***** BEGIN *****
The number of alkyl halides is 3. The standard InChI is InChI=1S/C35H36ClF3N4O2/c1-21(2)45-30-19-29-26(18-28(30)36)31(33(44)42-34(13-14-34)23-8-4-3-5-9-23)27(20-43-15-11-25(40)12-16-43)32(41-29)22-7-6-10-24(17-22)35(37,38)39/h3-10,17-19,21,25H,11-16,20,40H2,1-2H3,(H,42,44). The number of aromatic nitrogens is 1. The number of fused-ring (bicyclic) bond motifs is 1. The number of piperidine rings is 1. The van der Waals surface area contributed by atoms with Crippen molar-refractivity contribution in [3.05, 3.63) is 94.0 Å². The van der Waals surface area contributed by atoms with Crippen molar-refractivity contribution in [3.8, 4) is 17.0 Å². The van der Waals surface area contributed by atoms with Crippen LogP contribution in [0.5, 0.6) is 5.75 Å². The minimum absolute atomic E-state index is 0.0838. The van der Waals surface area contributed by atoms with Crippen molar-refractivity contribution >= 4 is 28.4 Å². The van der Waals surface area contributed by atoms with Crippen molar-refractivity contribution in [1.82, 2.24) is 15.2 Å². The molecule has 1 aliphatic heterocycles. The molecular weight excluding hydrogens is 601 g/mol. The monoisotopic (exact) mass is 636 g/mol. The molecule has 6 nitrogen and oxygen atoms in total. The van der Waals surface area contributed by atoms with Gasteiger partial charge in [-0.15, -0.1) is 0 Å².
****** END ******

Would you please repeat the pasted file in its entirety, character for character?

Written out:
The number of alkyl halides is 3. The standard InChI is InChI=1S/C35H36ClF3N4O2/c1-21(2)45-30-19-29-26(18-28(30)36)31(33(44)42-34(13-14-34)23-8-4-3-5-9-23)27(20-43-15-11-25(40)12-16-43)32(41-29)22-7-6-10-24(17-22)35(37,38)39/h3-10,17-19,21,25H,11-16,20,40H2,1-2H3,(H,42,44). The number of aromatic nitrogens is 1. The number of fused-ring (bicyclic) bond motifs is 1. The number of piperidine rings is 1. The van der Waals surface area contributed by atoms with Crippen molar-refractivity contribution in [3.05, 3.63) is 94.0 Å². The van der Waals surface area contributed by atoms with Crippen molar-refractivity contribution in [3.8, 4) is 17.0 Å². The van der Waals surface area contributed by atoms with Crippen LogP contribution in [0.5, 0.6) is 5.75 Å². The minimum absolute atomic E-state index is 0.0838. The van der Waals surface area contributed by atoms with Crippen molar-refractivity contribution >= 4 is 28.4 Å². The van der Waals surface area contributed by atoms with Crippen molar-refractivity contribution in [1.82, 2.24) is 15.2 Å². The molecule has 1 aliphatic heterocycles. The molecular weight excluding hydrogens is 601 g/mol. The monoisotopic (exact) mass is 636 g/mol. The molecule has 6 nitrogen and oxygen atoms in total. The van der Waals surface area contributed by atoms with Gasteiger partial charge in [-0.15, -0.1) is 0 Å².